I've been working on this series for a couple of years now, and have done over 50 of these small, 6x6" paintings on cradled panels. When I first began the series, I wanted to use this small format to try out ideas, techniques, new materials, etc. If there is a painting which really appeals to me, I may do a larger piece or work in a series to further explore these small scale ideas. Working small is a very different process technique-wise in this medium, so without the technical challenges of working on a larger work, I have the freedom to try just about anything.
Enamored with so many amazing colors of luscious melted wax, it is easy to become very familiar with certain colors and combinations which easily become "go to", "tried and true" or simply, "easy" and habitual shoulders to lean on. In my experimental series, rather than repeat myself with colors I know, I try and mix things up, trying odd, weird, crazy color combinations just for fun. What often happens is I create something that is not very well unified; perhaps there is a lot of discord due to colors that have nothing in common. This creates an interesting challenge or problem which of course requires a solution. I enjoy this process because it is fun to know multiple ways to solve color disharmonies; opacity, transparency, warm and cool; lots to play with here to find viable solutions.
Color is only one of the many design elements to experiment with. Texture in the encaustic (or any process) is important to me, and one I enjoy trying to discover new ways to achieve very smooth, or very rough, or somewhere in between, surfaces. When I work in mixed media, I often work with collage materials to create an activated ground; it is a satisfying way to begin a new painting, and by putting collage paper down first, it isn't quite so "white" or inhibiting/intimidating. In order to experiment with texture in the encaustic studio, it sometimes mean scouting around the house for an unusual tool or wire or really anything which, when pressed or scraped against the waxy surface, will result in a new mark. My "junk" pile is growing and consists of everything from watch bands to large metal springs and rods.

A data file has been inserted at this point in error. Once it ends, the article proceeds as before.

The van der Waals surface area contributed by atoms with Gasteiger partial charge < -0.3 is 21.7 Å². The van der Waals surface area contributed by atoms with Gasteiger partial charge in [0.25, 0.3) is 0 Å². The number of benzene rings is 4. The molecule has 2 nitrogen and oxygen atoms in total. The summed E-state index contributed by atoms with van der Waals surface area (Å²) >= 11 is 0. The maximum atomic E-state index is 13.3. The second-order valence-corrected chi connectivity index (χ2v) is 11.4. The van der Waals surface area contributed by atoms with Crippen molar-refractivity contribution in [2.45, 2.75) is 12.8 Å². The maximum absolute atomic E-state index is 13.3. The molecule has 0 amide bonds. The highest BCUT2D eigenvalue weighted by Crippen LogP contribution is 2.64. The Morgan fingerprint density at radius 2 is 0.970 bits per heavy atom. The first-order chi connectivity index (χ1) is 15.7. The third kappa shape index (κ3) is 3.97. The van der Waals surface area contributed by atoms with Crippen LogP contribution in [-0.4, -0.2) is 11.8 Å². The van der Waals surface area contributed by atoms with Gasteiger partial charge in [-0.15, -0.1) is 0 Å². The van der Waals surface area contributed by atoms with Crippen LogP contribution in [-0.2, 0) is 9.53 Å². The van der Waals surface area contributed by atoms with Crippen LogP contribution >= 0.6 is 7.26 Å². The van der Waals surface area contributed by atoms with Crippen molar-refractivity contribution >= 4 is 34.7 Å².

SIZE, SHAPE, LINE
Size, shape and line are an endless area to experiment with, and allow me to quickly change the composition. Line is often achieved through digging with a razor blade or pointed tool, but lines and marks can also be made by using Saral transfer papers.
What I enjoy about the encaustic medium is the ability to have many, many layers of wax which can, at any time, be scraped back to an earlier layer to reveal a great color or needed value, whether light or dark. Or, playing with glazes is a lot of fun, just seeing what happens to highly saturated colors when glazed over with a warm or cool is kind of mesmerizing, and yields subtle value changes.
Having played with metals a bit, I've often thought it would be interesting to find a way of combining encaustic with metals. Sometimes, I try various papers under the wax but for the most part, this has not been very satisfying. However, I have combined photography with encaustic and really liked some of the results, even though very little of the actual photograph was visible in the end result!
Here are just a few paintings from my ongoing (and never ending) experimental series.